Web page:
For Israeli academic Dr. Mordechai Kedar, there is no confusion about Jerusalem. While politicians and negotiators debate the status of the city in any long-term peace agreement between Israel and the Palestinians, he insists that their views are based on false Arab claims.
Kedar, an expert in Islamic and Arab culture, told NJ Jewish News — as he has told Arab audiences on Al-Jazeera TV network — that Palestinians’ insistence on having eastern Jerusalem as their capital has absolutely no historic justification. In a phone interview from Jerusalem on Jan. 7, he said, “Jerusalem was never, not even for one day in history, the capital of any Arab or Islamic entity. No king or caliph or emir or sultan governed from Jerusalem.
“So on what do they base their claim to Jerusalem?”
Kedar will tackle those questions in a talk at Temple Beth O’r/Beth Torah in Clark on Sunday afternoon, Jan. 12, exploring the conflicting claims to Jerusalem, and the chance of a peaceful resolution.
It will be his first visit to the area since a talk in Scotch Plains last February. On Jan. 12, as last time, he will be the guest of the Israel Support Committee of Central NJ and the Community Relations Committee of the Jewish Federation of Greater MetroWest NJ. The ISC draws its members from Beth O’r/Beth Torah, Congregation Beth Israel in Scotch Plains, Temple Beth Ahm Yisrael in Springfield, Temple Beth-El Mekor Chayim in Cranford, Temple Emanu-El in Westfield, and Temple Sholom in Scotch Plains/Fanwood.
Kedar is an assistant professor of Arabic and Middle East studies at Bar-Ilan University and a member of the Herzliya Inter-Disciplinary Center study team on “Facing Radical Islam.” Fluent in Arabic, as well as Hebrew and English, he is frequently asked to comment by Israeli and Palestinian media and has addressed both the Israeli Knesset and the United States Congress.
He told NJJN that Secretary of State John Kerry, like his predecessors, is overlooking the facts on Jerusalem. “The Americans whitewash over the problems by creating solutions tailored to American interests and the American worldview, and ignore the facts,” he said.
Among those facts, he said, was “when Jordan occupied Judea and Samaria for no less than 7,000 days between 1948 and 1967, it had the opportunity to establish a Palestinian state with east Jerusalem as its capital. Why didn’t Jordan do then what they demand today from Israel?”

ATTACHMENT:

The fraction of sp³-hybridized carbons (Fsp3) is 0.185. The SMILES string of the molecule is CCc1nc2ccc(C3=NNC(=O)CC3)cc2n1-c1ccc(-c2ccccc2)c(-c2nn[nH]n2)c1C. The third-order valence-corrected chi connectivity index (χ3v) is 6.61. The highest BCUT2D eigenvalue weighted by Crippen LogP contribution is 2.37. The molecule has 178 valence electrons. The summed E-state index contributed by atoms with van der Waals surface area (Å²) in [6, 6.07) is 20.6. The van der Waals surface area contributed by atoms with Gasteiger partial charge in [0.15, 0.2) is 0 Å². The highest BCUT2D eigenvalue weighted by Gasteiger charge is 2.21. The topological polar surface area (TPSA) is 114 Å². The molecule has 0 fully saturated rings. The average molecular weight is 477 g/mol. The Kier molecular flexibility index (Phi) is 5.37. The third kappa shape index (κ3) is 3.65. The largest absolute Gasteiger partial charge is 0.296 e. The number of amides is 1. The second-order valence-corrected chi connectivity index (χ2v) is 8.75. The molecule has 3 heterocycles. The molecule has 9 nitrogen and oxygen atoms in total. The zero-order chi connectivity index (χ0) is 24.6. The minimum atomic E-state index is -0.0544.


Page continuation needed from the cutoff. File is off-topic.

Of course, it’s not just the Americans who envision a Palestinian capital in parts of present-day Jerusalem. Former Prime Minister Ehud Olmert supports the idea; Ehud Barak broached the idea during the 2000 Camp David talks; and in a 2010 Hebrew University poll, Israelis supported by 52 to 38 percent the so-called “Clinton parameters,” which include Israeli sovereignty in the western part of the city and in the Old City’s Jewish quarter, and Palestinian sovereignty in the eastern part of the city and the rest of the Old City.
Nevertheless, Kedar also rejects the idea expressed by Arabs that Jerusalem is the third-most important holy place for Islam after Mecca and Medina. That is only true for Sunni Muslims, he said. “Shiites regard Jerusalem as a regular place,” he said. “Najaf in southern Iraq is the third place in holiness for them.”
These questions, he said, “raise doubts about the sources of the importance of Jerusalem which the world is not aware of, and they accept the Palestinian claim to Jerusalem at face value without questioning it.”
ISC chair Conrad Nadel said, “Last year the audience was so impressed with Dr. Kedar’s knowledge of the Middle East and Arab culture, many people came up to me afterward to say how much they learned and enjoyed his talk. His observations and ideas about the Middle East were so extensive, our committee wanted him back.”